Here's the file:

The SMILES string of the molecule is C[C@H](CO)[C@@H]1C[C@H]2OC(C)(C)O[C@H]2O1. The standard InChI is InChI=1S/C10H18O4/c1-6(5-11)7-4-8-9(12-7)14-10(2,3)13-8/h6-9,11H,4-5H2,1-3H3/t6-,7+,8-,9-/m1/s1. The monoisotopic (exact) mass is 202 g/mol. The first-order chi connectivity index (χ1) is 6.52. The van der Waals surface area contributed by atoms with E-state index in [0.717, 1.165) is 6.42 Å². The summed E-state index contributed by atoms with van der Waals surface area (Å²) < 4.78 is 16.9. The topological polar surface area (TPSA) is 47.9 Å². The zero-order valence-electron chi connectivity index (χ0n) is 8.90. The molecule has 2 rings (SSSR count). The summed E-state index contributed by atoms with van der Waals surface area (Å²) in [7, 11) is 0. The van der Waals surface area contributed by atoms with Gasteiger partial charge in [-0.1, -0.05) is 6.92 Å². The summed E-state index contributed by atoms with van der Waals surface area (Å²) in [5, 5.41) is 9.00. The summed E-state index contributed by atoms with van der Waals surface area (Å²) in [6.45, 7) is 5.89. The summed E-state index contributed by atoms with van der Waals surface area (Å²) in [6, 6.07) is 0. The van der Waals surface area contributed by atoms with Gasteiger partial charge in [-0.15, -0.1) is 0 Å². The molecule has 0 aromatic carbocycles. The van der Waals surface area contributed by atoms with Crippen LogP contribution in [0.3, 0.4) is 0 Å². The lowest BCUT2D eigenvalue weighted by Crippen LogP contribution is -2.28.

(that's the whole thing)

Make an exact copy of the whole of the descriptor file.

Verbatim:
The SMILES string of the molecule is C[C@H](CO)[C@@H]1C[C@H]2OC(C)(C)O[C@H]2O1. The standard InChI is InChI=1S/C10H18O4/c1-6(5-11)7-4-8-9(12-7)14-10(2,3)13-8/h6-9,11H,4-5H2,1-3H3/t6-,7+,8-,9-/m1/s1. The monoisotopic (exact) mass is 202 g/mol. The first-order chi connectivity index (χ1) is 6.52. The van der Waals surface area contributed by atoms with E-state index in [0.717, 1.165) is 6.42 Å². The summed E-state index contributed by atoms with van der Waals surface area (Å²) < 4.78 is 16.9. The topological polar surface area (TPSA) is 47.9 Å². The zero-order valence-electron chi connectivity index (χ0n) is 8.90. The molecule has 2 rings (SSSR count). The summed E-state index contributed by atoms with van der Waals surface area (Å²) in [7, 11) is 0. The van der Waals surface area contributed by atoms with Gasteiger partial charge in [-0.1, -0.05) is 6.92 Å². The summed E-state index contributed by atoms with van der Waals surface area (Å²) in [5, 5.41) is 9.00. The summed E-state index contributed by atoms with van der Waals surface area (Å²) in [6.45, 7) is 5.89. The summed E-state index contributed by atoms with van der Waals surface area (Å²) in [6, 6.07) is 0. The van der Waals surface area contributed by atoms with Gasteiger partial charge in [-0.15, -0.1) is 0 Å². The molecule has 0 aromatic carbocycles. The van der Waals surface area contributed by atoms with Crippen LogP contribution in [0.3, 0.4) is 0 Å². The lowest BCUT2D eigenvalue weighted by Crippen LogP contribution is -2.28.